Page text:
However, Trump, who has repeatedly exchanged kudos with Russian President Vladimir Putin before and after his victory in the presidential race, might try to cancel these measures after his Jan. 20 inauguration. Yet it remains to be seen if he will succeed. So far, Trump dismisses the U.S. claims that the Kremlin interfered in the 2016 electoral process as unfounded. He also puts into question the effectiveness of new sanctions against Moscow.

“I think we ought to get on with our lives. I think that computers have complicated lives very greatly,” Trump said. “The whole age of computer has made it where nobody knows exactly what is going on. We have speed, we have a lot of other things, but I’m not sure we have the kind, the security we need.”

The Kremlin's response

The decision of Washington to expel 35 Russian diplomats was met with an outcry by the Russian Embassy in United Kingdom. It published a controversial and provocative post on its official Twitter page, describing the Obama administration as “hapless”.

 

Dmitri Peskov, the Kremlin's spokesman, told reporters that Putin is "in no rush to make a decision." There is no doubt that Russia's adequate and mirror response will make Washington officials feel very uncomfortable as well, said Peskov, as quoted by the Russian Embassy to the U.S.

Meanwhile, some U.S. media started spreading information about Russia's first visible action came on Thursday: Russian authorities were reported by CNN to have ordered the closure of the Anglo-American School of Moscow, which serves children of U.S., British and Canadian embassy personnel. However, Russian Foreign Ministry spokeswoman Maria Zakharova denied that Russian authorities closed an American school in Moscow and accused Western media of spreading fake news.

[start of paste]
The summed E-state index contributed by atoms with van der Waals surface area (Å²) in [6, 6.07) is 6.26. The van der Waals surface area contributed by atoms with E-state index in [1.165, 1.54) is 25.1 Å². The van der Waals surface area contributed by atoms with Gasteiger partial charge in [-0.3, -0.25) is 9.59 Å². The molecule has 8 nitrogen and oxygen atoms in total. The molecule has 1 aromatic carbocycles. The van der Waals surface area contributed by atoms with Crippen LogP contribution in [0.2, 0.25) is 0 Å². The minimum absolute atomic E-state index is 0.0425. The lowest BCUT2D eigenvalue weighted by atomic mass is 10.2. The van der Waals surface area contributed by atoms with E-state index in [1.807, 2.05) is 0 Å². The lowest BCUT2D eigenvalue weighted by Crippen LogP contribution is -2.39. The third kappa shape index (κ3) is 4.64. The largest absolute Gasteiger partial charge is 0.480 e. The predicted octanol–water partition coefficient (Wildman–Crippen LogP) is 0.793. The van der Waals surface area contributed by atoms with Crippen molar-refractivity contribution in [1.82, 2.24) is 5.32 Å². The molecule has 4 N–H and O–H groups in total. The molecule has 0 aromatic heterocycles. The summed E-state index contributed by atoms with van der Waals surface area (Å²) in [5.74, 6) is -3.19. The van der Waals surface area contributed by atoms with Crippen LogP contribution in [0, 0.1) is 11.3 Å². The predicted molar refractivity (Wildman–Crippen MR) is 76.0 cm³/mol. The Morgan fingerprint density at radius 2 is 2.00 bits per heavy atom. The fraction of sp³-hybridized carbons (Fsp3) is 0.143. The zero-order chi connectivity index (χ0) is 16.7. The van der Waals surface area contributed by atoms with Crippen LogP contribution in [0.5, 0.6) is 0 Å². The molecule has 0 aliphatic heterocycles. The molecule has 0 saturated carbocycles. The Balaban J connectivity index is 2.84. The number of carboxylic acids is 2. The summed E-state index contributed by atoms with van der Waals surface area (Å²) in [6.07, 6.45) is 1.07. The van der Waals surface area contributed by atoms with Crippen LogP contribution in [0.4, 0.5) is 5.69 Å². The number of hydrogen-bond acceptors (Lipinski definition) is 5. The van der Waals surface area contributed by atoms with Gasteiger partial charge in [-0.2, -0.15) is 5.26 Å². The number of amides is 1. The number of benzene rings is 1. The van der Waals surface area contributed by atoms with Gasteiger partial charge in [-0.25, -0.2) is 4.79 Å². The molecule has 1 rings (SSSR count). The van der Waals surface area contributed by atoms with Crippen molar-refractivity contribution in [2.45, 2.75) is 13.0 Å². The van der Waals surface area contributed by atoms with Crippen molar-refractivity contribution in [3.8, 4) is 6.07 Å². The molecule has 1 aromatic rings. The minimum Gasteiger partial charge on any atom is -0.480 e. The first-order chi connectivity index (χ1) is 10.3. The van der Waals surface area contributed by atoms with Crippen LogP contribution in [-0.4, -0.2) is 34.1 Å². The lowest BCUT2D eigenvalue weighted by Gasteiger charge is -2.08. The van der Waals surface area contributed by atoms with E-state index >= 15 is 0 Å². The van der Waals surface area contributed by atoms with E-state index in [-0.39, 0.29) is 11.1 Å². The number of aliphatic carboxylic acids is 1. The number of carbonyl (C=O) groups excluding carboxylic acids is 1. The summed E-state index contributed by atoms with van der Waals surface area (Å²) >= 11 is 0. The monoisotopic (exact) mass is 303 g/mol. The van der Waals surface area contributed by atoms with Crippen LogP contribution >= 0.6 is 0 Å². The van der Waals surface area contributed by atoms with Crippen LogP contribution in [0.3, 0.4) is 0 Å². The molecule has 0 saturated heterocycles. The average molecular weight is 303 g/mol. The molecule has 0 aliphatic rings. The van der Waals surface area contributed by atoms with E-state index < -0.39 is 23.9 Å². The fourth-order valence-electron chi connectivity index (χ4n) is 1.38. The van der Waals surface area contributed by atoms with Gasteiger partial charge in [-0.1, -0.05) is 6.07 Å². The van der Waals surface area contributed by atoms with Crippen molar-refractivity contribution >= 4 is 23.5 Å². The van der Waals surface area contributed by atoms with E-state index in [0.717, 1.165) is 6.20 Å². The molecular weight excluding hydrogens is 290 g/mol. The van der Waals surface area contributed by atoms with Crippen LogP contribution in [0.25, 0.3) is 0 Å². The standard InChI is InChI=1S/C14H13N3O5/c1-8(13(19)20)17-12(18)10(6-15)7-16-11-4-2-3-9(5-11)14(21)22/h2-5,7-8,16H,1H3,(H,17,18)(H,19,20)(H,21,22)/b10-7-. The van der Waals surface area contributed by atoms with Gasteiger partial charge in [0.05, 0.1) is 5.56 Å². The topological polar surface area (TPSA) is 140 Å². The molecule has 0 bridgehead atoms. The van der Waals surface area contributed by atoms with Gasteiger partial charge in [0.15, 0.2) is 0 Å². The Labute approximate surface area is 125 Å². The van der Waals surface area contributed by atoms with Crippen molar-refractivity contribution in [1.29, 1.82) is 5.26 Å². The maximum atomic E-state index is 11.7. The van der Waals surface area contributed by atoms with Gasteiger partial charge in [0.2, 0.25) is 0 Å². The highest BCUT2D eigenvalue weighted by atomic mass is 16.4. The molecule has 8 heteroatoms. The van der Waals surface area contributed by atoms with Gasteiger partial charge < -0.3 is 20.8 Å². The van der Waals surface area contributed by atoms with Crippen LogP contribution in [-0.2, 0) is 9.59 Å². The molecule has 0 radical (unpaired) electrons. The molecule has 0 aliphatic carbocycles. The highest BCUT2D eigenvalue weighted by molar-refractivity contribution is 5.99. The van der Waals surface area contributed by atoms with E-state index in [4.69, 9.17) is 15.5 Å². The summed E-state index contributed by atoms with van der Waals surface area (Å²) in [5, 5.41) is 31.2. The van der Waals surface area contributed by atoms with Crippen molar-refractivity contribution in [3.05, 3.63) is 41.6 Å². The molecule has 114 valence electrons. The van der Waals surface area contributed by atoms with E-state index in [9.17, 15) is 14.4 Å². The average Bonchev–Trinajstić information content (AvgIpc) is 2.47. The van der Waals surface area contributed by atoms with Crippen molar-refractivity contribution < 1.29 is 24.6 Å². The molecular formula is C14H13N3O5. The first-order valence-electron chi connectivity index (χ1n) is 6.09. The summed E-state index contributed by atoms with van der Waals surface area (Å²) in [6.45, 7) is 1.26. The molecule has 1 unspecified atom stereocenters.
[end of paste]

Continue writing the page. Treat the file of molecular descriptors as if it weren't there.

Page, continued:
“Apparently, the White House has totally lost it and is starting to invent sanctions against their own children,” Zakharova said in a post on Facebook. “It is a lie.”

Shortly after the U.S. President announced the deportation of 35 Russian diplomats, Zakharova described the move of Washington as “Obama's Coming Out” that might affect the image of the U.S. abroad. The Russian Foreign Ministry promised to respond with countermeasures as soon as possible. It said on Thursday the sanctions were counter-productive and would harm the restoration of bilateral relations, with the Kremlin denying the hacking allegations.

Many Americans 'don’t believe that Russians did this'

However, McFaul puts into question Russia’s statements. He believes that identifying those who might be involved in the hacking scandal is “a very important step.” “Tragically, and this is my opinion, there are still a lot of Americans that don’t believe that Russians did this, including, perhaps, even the President-elect,” he told MSNBC TV Channel . “And therefore establishing the facts to make the case to justify economic sanctions — that is going to be a big step forward.”

Indeed, many Americans question the possibility of the Kremlin having hacked the Democratic National Committee's email servers during the election, as indicated by the Politico/Morning Consult poll. Interestingly, 46 percent of respondents say “the U.S. can’t be sure who is primarily responsible for the hacking because tracing cyberattacks is complicated and because intelligence groups were wrong about weapons of mass destruction in Iraq.”

However, 29 percent argue that there was “near certainty” that Russia is responsible for hacking and “that intelligence agencies had used advanced techniques to determine that the former Cold War adversary is responsible. A quarter said they didn’t know or had no opinion."

 

Source: Politico / Morning Consult

Some Russian experts see the U.S. accusations of Russia having hacked the DNC servers as pure speculations, which are not based on facts. They echo the Kremlin and describe Russia's alleged involvement in the hacking scandal as a conspiracy theory.